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Code 31-1-36:6.0 (Alternatively cited as RI ADC 14 040 006)The information presented here does not constitute legal advice and does not represent the legal views of the Centers for Disease Control and Prevention or the Department of Health and Human Services, nor is it a comprehensive analysis of all legal provisions relevant to HIV.
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A story in the CT Mirror about the escalation of AIDS/HIV cases among older people in Connecticut caught our attention.
But one day, randomly, I added the HIV rapid test to the list of things to do before intake to my pap smear appointment.
I thought it was a formality I should finally take care of.
Like having Sunday football parties or fighting in Home Depot about what color to paint an accent wall in our living room.
We made complex weekday dinners to distract ourselves from the fact that we were both pretty bored with each other.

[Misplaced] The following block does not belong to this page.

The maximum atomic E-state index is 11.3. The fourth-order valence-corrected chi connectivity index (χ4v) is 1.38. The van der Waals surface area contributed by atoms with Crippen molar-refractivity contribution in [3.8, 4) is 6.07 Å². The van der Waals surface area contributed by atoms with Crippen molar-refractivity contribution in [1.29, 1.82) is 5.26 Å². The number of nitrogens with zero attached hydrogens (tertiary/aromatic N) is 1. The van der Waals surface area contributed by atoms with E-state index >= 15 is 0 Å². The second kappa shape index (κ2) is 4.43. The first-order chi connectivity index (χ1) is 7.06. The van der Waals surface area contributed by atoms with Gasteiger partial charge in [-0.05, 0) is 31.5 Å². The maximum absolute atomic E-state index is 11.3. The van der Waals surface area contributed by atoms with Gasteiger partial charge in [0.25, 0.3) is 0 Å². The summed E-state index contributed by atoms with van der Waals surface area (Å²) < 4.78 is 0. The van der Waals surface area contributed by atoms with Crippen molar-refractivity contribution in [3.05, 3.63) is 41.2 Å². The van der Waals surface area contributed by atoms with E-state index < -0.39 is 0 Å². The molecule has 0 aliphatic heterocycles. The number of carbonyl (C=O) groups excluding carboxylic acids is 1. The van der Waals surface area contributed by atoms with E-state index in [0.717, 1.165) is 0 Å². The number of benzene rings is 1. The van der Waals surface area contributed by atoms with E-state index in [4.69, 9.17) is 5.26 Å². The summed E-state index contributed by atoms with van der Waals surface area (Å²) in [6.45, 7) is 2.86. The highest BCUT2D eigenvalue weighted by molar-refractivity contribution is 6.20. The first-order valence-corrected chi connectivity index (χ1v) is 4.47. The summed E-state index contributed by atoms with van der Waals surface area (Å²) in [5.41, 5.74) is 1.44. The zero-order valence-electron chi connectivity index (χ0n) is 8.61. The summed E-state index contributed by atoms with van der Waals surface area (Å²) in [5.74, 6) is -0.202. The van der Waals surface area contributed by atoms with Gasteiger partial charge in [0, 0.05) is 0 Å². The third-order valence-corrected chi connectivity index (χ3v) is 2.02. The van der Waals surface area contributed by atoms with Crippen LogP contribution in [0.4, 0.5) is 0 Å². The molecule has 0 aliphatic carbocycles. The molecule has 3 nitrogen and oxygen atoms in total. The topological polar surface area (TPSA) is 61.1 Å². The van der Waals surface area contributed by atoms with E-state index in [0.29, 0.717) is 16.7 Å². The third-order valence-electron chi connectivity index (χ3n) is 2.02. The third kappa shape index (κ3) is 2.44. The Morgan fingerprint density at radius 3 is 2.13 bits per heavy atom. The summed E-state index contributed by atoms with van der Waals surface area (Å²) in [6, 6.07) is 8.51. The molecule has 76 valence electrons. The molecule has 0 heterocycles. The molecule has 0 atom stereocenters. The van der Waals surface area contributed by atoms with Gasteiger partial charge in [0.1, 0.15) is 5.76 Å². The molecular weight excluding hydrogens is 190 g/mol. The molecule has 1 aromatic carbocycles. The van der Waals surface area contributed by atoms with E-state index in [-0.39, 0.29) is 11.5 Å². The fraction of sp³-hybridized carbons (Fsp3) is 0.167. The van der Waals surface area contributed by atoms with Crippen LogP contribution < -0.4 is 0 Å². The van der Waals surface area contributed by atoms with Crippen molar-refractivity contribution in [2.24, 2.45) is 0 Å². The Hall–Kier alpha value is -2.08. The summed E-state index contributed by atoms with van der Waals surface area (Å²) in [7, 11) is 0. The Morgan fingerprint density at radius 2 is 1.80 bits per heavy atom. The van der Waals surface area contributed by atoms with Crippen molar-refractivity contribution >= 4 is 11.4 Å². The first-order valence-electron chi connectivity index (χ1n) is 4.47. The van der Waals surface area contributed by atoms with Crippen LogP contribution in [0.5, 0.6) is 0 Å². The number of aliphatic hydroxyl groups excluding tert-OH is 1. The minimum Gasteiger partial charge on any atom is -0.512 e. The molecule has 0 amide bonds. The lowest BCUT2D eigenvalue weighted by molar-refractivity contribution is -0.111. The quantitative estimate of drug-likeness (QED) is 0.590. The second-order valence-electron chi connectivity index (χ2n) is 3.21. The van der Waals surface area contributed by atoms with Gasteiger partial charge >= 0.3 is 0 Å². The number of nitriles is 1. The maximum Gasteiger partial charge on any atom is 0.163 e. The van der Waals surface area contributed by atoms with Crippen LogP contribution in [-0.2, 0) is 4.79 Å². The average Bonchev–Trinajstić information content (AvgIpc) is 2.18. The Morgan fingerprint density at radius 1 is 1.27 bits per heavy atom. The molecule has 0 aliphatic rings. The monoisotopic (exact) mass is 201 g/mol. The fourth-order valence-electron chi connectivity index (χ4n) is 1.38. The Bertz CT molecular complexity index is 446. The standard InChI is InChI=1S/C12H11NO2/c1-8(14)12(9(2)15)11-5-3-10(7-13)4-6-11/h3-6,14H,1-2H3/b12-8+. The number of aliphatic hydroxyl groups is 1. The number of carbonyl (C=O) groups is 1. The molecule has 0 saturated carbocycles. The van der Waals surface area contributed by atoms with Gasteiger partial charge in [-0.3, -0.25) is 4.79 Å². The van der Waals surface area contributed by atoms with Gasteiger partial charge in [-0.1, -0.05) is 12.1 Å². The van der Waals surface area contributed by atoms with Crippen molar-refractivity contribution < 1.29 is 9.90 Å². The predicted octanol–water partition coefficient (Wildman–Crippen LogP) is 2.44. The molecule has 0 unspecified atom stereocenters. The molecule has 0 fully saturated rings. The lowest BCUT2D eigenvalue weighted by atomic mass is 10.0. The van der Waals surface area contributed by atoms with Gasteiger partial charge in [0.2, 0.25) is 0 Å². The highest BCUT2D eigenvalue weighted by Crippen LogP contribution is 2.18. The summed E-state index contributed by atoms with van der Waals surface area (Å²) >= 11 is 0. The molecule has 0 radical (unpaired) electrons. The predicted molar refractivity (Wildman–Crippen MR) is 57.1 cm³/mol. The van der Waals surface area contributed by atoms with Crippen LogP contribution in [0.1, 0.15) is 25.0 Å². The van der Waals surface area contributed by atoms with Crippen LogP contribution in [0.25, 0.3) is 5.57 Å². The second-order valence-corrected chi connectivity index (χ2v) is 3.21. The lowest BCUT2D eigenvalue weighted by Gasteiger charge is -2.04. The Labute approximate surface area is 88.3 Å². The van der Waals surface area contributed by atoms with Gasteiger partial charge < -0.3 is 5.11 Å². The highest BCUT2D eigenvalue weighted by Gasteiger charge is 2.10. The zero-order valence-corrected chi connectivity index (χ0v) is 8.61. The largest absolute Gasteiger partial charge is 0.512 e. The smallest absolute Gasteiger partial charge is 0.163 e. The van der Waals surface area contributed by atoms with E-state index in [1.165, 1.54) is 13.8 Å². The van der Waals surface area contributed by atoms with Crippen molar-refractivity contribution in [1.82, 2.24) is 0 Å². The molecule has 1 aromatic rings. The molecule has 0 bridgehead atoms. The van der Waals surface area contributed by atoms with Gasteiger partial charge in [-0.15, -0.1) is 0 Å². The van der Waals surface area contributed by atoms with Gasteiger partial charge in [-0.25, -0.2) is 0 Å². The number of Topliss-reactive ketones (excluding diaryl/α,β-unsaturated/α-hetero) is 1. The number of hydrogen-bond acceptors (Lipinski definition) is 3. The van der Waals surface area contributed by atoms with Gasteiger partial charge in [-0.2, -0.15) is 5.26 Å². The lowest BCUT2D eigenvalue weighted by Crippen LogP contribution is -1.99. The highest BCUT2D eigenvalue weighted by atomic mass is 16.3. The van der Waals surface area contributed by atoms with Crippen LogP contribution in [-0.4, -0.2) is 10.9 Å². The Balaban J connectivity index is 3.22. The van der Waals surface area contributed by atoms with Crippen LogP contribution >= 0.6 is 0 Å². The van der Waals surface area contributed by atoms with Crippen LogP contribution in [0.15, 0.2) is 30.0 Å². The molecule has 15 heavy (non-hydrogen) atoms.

Taking care of your health is more adult than playing house with a boyfriend, yet, even though I had been tested for STIs, I had never thought of getting an HIV test.According to the article, almost half of the state’s residents living with HIV and AIDS are over 50. Older people make up the fastest growing segment of new HIV/AIDS cases in several states; in New York—the state with the third-largest AIDS population—17 percent of new cases are among people over 50.Today’s 50- to 60-year-olds were in their 20s at the start of the 1980s, when AIDS was first diagnosed, so we assumed that most of those over-50s the Mirror was writing about were infected decades ago in their youth. And wherever you live, if you’re a senior with HIV, the chances are you don’t even know you’ve been infected, because we all think of AIDS as a young person’s disease.Health officials quoted by the Connecticut Mirror say that some 20 percent of people who have HIV don’t know it and could be spreading the disease.Some may be mistaking HIV symptoms for common complaints of the aging.